Ethnic origins of presidents of Yale University

[2013-] Peter Salovey - Jewish.

[1993–2013] Richard C. Levin - Jewish. 'With the forces of globalization becoming ever more visible in the early 1990s, Levin called in his inaugural address for Yale to become "a world university." Updating the time-honored view of Yale as a training ground for the next generation's elite, he expanded its traditional vision from a national to a global one, urging Yale to "aspire to educate leaders for the whole world."' (Jerome Karabel. The Chosen: The Hidden History of Admission and Exclusion at Harvard, Yale ...)

[1992–1993] Howard R. Lamar - "He was born in 1923 in Tuskegee, Alabama, U.S.,[3] and was drawn into history in part by his rich family history which includes two United States Supreme Court justices and the second president of the Republic of Texas."

[1986–1992] Benno C. Schmidt, Jr. - Born in New York to Texas-born parents; half-German father.

[1977–1986] A. Bartlett Giamatti - "Giamatti was born in Boston and grew up in South Hadley, Massachusetts, the son of Mary Claybaugh Walton (Smith College '35) and Valentine John Giamatti. His father was professor and chairman of the Department of Italian Language and Literature at Mount Holyoke College.[1] Giamatti's paternal grandparents were Italian immigrants Angelo Giammattei (Italian pronunciation: [dʒamaˈttɛi]) and Maria Lavorgna (Italian pronunciation: [laˈvɔrɲɲa]): his grandfather Angelo emigrated to the United States from Telese, near Naples, Italy, around 1900."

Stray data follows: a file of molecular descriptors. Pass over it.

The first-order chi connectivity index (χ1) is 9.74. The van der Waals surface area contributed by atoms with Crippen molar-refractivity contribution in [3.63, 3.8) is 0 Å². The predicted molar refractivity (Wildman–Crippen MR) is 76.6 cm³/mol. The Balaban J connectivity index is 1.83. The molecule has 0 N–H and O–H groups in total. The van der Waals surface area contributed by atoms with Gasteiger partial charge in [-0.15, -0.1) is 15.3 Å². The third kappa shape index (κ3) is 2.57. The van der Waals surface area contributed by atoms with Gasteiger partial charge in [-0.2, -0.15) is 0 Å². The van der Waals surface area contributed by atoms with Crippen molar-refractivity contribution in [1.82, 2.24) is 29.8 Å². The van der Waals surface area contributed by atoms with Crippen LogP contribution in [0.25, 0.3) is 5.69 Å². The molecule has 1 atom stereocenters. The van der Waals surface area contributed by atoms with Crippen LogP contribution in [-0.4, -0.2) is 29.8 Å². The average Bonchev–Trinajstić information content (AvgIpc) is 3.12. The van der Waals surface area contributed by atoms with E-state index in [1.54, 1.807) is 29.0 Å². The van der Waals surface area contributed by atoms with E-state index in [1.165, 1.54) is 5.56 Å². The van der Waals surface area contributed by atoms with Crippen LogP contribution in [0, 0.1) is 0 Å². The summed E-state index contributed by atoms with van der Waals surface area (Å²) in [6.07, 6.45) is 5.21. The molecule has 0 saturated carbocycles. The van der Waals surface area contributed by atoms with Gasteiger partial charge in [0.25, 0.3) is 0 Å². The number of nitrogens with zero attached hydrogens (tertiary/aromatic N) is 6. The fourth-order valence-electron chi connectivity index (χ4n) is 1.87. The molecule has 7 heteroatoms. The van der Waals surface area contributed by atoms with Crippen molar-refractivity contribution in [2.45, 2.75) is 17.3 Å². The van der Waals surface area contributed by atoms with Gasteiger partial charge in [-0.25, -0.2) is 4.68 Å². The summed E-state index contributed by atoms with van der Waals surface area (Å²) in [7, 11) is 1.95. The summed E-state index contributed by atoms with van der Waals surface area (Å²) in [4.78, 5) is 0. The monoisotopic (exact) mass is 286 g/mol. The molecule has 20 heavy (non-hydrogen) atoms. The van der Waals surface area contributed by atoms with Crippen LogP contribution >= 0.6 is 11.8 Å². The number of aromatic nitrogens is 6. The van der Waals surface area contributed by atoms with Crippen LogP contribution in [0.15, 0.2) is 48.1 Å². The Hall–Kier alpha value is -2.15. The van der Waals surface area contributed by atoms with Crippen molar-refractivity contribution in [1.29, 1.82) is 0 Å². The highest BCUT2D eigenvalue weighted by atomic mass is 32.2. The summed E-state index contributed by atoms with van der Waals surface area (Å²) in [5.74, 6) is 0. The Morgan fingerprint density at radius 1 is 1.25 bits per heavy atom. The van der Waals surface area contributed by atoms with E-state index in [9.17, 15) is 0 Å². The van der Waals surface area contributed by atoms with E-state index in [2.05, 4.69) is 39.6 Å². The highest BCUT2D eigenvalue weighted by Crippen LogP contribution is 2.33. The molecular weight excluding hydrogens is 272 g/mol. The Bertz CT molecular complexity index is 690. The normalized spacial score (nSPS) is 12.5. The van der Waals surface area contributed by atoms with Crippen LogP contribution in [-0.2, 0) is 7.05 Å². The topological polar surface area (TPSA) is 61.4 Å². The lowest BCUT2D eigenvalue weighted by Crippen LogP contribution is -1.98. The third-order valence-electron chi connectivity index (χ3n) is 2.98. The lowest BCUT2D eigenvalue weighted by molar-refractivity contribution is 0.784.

[1977–1977] Hanna Holborn Gray - Born in Germany. Daughter of "Hajo Holborn, whose wife, however, was Jewish" (http://www.ushmm.org/research/center/publications/occasional/2006-02/paper.pdf)

[1963–1977] Kingman Brewster, Jr. - New England ancestry (also see here).

[1951–1963] Alfred Whitney Griswold - Born in New Jersey. New England ancestry. "Furthermore, even if the candidate from Bronx Science was not Jewish himself, he came from a school that was predominantly Jewish [. . .] at a time when anti-Semitism in Yale's admissions was covert but active. Brewster's predecessor Whitney Griswold did not condone this kind of discrimination, but neither was he interested in rooting it out. [. . .] In the early 1960s, Yale was found to accept a lower percentage of Jews than any other Ivy League college." (Geoffrey Kabaservice. The Guardians: Kingman Brewster, His Circle, and the Rise of the Liberal ...)

[1937–1951] Charles Seymour - New England ancestry.

A big part of the problem was the exceptionally ingrown character of the Yale faculty: as late as 1950, half its members had Yale degrees. As Kabaservice points out, "Standards for appointment and promotions tended to emphasize citizenship rather than scholarship, clubbability rather than real merit," and "inheritance, wealth, background and social standing" remained "significant criteria." In such an atmosphere, "dark blossoms of anti-Semitism and anti-Catholicism flourished" in many departments.

Yale's admissions policy only compounded the problem. Under the admininstration of CHarles Seymour (B.A. '08, Ph.D. '11), Yale's president from 1937 to 1950, the selection of students was consistently and powerfully tilted toward the usual handful of preferred categories: athletes, alumni sons, and boarding school graduates, many of whom had less than sterling academic qualifications. [Jerome Karabel. The Chosen: The Hidden History of Admission and Exclusion at Harvard, Yale ...]

[1921–1937] James Rowland Angell - New England ancestry.

[1899–1921] Arthur Twining Hadley - New England ancestry.

[1886–1899] The Reverend Timothy Dwight V - New England ancestry.

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